Zach Wilson's home debut for the New York Jets was a miserable one as he threw four interceptions in a defeat to the New England Patriots.

Meanwhile, the Cincinnati Bengals paid the price for Joe Burrow's three interceptions from three consecutive passes – including a pick six – against the Chicago Bears, who were not punished for a shaky Justin Fields display after Andy Dalton's injury.

Wilson's Jets predecessor Sam Darnold threw for 305 yards, two TDs and a pick in the Carolina Panthers' win over the New Orleans Saints.

Trey Lance threw his first NFL touchdown and Jimmy Garoppolo excelled but the San Francisco 49ers were forced to hold off a near-miraculous rally from the Detroit Lions in a 41-33 thriller.

Rookie third overall pick Lance was not able to win the starting quarterback job from Garoppolo, yet he still made his regular-season debut at Ford Field on Sunday, and he took his first snap with the Niners on the Detroit 16-yard line on their second drive of the day.

His second snap saw him hit Trent Sherfield for a five-yard touchdown pass and, though Detroit responded with Jared Goff connecting with tight end T.J. Hockenson, Garoppolo's 314-yard performance, which included a 79-yard touchdown throw to Deebo Samuel, scores on the ground from rookie Elijah Mitchell and JaMycal Hasty and a Dre Greenlaw pick-six appeared to have put the game beyond all doubt.

San Francisco led 41-17 with under five minutes remaining in the fourth quarter, but a Jamaal Williams short-yardage plunge followed by a two-point conversion provided Detroit a glimmer of hope that grew brighter when George Kittle was unable to field an onside kick.

The Lions subsequently drove down the field and Goff found Quintez Cephus for a two-yard touchdown and another two-point conversion. They then had a chance to tie the game following a fumble from Samuel, but Detroit could not complete an incredible comeback to force overtime.

Samson Ebukam's pressure forced Goff into an errant throw, allowing the Niners to breathe a huge sigh of relief.

It was, however, a pyrrhic victory for San Francisco, who lost cornerback Jason Verrett to what head coach Kyle Shanahan believes is a torn anterior cruciate ligament.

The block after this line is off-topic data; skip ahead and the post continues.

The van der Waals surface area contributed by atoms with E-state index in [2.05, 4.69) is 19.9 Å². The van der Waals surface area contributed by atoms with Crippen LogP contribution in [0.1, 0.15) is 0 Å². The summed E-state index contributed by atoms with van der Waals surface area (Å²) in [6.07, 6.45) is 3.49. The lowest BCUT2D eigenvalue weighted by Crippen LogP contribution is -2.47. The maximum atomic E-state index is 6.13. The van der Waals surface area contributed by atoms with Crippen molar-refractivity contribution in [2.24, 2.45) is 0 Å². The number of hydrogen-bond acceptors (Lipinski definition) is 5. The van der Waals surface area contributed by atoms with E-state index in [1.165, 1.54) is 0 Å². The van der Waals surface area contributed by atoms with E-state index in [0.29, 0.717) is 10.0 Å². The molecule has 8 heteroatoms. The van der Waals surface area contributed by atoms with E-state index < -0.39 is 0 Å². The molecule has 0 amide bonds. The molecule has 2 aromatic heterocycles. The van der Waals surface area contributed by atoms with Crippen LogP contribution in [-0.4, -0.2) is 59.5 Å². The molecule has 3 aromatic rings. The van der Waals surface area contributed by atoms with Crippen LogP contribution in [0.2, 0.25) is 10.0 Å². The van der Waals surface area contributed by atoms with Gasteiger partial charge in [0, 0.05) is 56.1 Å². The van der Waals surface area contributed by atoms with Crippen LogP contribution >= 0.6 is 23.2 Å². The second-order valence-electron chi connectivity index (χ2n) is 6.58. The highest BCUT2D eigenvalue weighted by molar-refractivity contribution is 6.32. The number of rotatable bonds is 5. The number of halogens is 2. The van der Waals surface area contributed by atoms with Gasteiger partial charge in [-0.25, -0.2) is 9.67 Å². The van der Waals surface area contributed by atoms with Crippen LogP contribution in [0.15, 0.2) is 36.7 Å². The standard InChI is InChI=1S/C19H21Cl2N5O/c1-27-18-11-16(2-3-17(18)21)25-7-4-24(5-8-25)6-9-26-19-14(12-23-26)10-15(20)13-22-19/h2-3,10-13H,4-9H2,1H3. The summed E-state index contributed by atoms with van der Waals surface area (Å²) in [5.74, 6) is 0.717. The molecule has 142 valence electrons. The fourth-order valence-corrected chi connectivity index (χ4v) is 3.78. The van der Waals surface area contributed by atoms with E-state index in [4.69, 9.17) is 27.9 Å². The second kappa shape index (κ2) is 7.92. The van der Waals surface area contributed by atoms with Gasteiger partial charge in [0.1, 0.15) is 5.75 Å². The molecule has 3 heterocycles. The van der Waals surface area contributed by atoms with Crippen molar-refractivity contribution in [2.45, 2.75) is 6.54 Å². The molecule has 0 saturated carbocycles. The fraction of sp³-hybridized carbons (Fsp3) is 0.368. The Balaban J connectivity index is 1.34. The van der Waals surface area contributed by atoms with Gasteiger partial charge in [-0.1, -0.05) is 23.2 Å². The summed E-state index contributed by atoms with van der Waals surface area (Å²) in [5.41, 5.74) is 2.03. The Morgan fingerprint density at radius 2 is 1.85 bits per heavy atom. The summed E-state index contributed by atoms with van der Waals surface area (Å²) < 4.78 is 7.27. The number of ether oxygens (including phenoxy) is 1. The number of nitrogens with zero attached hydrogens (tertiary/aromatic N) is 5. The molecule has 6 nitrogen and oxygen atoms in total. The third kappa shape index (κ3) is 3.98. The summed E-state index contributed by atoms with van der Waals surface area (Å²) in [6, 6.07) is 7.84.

Though the 49ers took defensive starters out of the game following Verrett's injury with what eventually proved an insurmountable lead, the ease with which the Lions moved the ball late in the game should be of concern to San Francisco, especially with two of their NFC West rivals enjoying excellent days.

The Arizona Cardinals and the Seattle Seahawks each won comfortably. Kyler Murray threw for four touchdowns and ran for another while defensive end Chandler Jones had five sacks in the Cardinals' easy 38-13 win over the Tennessee Titans, while Russell Wilson had four touchdown passes for the Seahawks as they saw off the Indianapolis Colts 28-16.

Steelers stun Bills

While not quite as dramatic as events in Detroit, the Pittsburgh Steelers' win over the Buffalo Bills at Orchard Park was certainly unexpected.

The Bills led 10-0 at the end of the first half, but Josh Allen was sacked three times as the Steelers held a usually explosive offense in check.

And, after a pair of field goals from Chris Boswell, Diontae Johnson's spectacular catch at the back of the endzone in the fourth quarter gave them a lead they would not relinquish.

Ulysees Gilbert III recovered a blocked punt to make it 19-10 Steelers, Mike Tomlin's men going on to close out a 23-16 win that deals an early blow to a Bills team seen as Super Bowl contenders.

Burrow makes winning return

Last year's number one overall pick Joe Burrow made his return from a serious knee injury in the Cincinnati Bengals' clash with the Minnesota Vikings, and it proved a successful one in a thriller at Paul Brown Stadium.

He connected with college team-mate Ja'Marr Chase, the fifth overall pick by the Bengals this year, for a 50-yard touchdown in the first quarter to give Cincinnati a lead that they eventually let slip late in the fourth quarter when Vikings kicker Greg Joseph tied matters at 24-24 with a 53-yard field goal.